“The Holy Qur’an and Sunnah should form the basis of all our directions for all our spiritual as well as worldly endeavours as they provide us a guidance not only towards the good in the Hereafter but also to attain a good life in this world. Quota system in disregard of merit makes the place of domicile as the criteria and this has, unfortunately, been so woven and institutionalised in our socio-political fabric that unless we return to the original message of the Holy Qur’an we will be farther away from the righteous and straight path.
No doubt, concept of reasonable classification has been held to be implicit in Article 25 of the Constitution which guarantees equality of citizens and equal protection of law as has been clearly explained in I.A. Sherwani’s case (supra) mentioned in paragraph 5 above. Nevertheless, it is equally well-settled that the classification must be reasonable and must have nexus with the objects sought to be achieved by such classification. What needs to be seen is whether the classification impugned before the High Court could be termed reasonable or not.
It is well-settled principle of Constitutional interpretation that the Constitution must be read as an organic whole and all its provisions must be harmoniously reconciled instead of picking out inconsistencies between different provisions. If authority is needed, one may refer to Full Court decision in Muhammad Nawaz Sharif v. President of Pakistan PLD 1993 SC 473. Article 25 apart from stipulating equality and equal protection of law to all citizens expressly prohibits discrimination on the basis of sex and provides that the State may made special provision is for protection of women and children. Article 22 of the Constitution forbids discrimination on grounds of race, religion, caste or place of birth in educational institutions, receiving aid from public revenue but enables a public authority to make provisions for the advancement of any socially or educationally backward class of citizens. Article 37(c) inter alia requires that the State shall make technical and professional education generally available and higher education equally accessible to al on the basis of merit.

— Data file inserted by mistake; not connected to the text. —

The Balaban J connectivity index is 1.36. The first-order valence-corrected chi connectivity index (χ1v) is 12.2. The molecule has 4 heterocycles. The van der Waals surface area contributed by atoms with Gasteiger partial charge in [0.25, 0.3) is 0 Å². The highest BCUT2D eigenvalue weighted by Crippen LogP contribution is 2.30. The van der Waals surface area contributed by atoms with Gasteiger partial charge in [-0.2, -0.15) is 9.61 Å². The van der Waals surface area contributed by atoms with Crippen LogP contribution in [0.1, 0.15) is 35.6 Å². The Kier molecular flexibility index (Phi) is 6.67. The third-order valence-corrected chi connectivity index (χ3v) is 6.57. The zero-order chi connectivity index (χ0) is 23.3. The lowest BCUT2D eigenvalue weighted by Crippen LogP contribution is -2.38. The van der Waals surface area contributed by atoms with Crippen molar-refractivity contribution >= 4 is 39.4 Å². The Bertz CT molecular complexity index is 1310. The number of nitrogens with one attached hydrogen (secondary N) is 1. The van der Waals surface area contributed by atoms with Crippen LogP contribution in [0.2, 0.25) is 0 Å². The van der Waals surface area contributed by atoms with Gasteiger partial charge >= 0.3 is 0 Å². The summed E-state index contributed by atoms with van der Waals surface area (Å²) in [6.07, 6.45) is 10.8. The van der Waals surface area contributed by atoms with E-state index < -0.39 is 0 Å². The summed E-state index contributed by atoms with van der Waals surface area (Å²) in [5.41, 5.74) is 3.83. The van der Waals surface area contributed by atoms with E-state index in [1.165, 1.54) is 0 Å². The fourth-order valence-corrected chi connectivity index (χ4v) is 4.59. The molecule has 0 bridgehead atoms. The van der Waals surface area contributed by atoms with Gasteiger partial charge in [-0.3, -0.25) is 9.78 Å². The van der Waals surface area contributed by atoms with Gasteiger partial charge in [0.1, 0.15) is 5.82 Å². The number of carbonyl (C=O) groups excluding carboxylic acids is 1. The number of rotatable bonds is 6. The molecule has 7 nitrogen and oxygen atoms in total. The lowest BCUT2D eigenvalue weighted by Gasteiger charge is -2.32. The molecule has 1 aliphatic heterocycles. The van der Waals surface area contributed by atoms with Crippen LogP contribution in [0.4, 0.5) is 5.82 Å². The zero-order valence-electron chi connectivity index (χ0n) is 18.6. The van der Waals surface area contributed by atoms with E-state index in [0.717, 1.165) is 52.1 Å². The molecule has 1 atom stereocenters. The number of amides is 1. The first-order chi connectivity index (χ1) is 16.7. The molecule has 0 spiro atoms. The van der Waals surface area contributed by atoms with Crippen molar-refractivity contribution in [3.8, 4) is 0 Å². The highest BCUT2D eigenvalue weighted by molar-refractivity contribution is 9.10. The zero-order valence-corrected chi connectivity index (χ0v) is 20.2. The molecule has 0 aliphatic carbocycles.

It may be pertinent to recall that in Shrin Munir v. Government of Punjab PLD 1990 SC 95 this Court repelled the contention that admission to Government aided institutions was exclusively covered by Article 22 of the Constitution and held that Article 25 was equally applicable. On the same principle there is no reason for ignoring the requirements of Article 37(c) of the Constitution. No doubt, aforesaid Article occurs in the Principles of Policy and is not directly enforceable nevertheless Article 29 of the Constitution requires each organ or authority of State to act in accordance with those Principles. In Benazir Bhutto v. Federation of Pakistan PLD 1988 SC 418 this Court described these Principles of Policy as “conscience of the Constitution and the basis of all executive and legislative action”. In Employees of the Pakistan Law Commission v. Ministry of Works 1994 SCMR 1548 it was held that the provisions relating to Fundamental Rights ought to be read together with the directive Principles of Policy. In Abdul Qadir Shaikh v. Registrar, N.E.D. University of Engineering and Technology 1992 CLC 2222 and Abdul Fareed v. N.E.D. University of Engineering an dTechnology 2001 CLC 347 a Division Bench of the Sindh High Court held that Article 37(c) ought to be read with Article 25 in matters concerning admission to Professional Colleges. Thus, reading Article 25 along with Articles 2A, 22 and 37(c) of the Constitution would show that only such classification could be deemed reasonable which fosters the objects of the Constitution i.e. to make higher education available on merits and at the same time to accommodate the interests of the socially or economically disadvantaged sections of the people for the purpose of fostering genuine rather than nominal equality. [pp. 1183, 1184, 1185, 1186] M, N, O, P, Q, R & S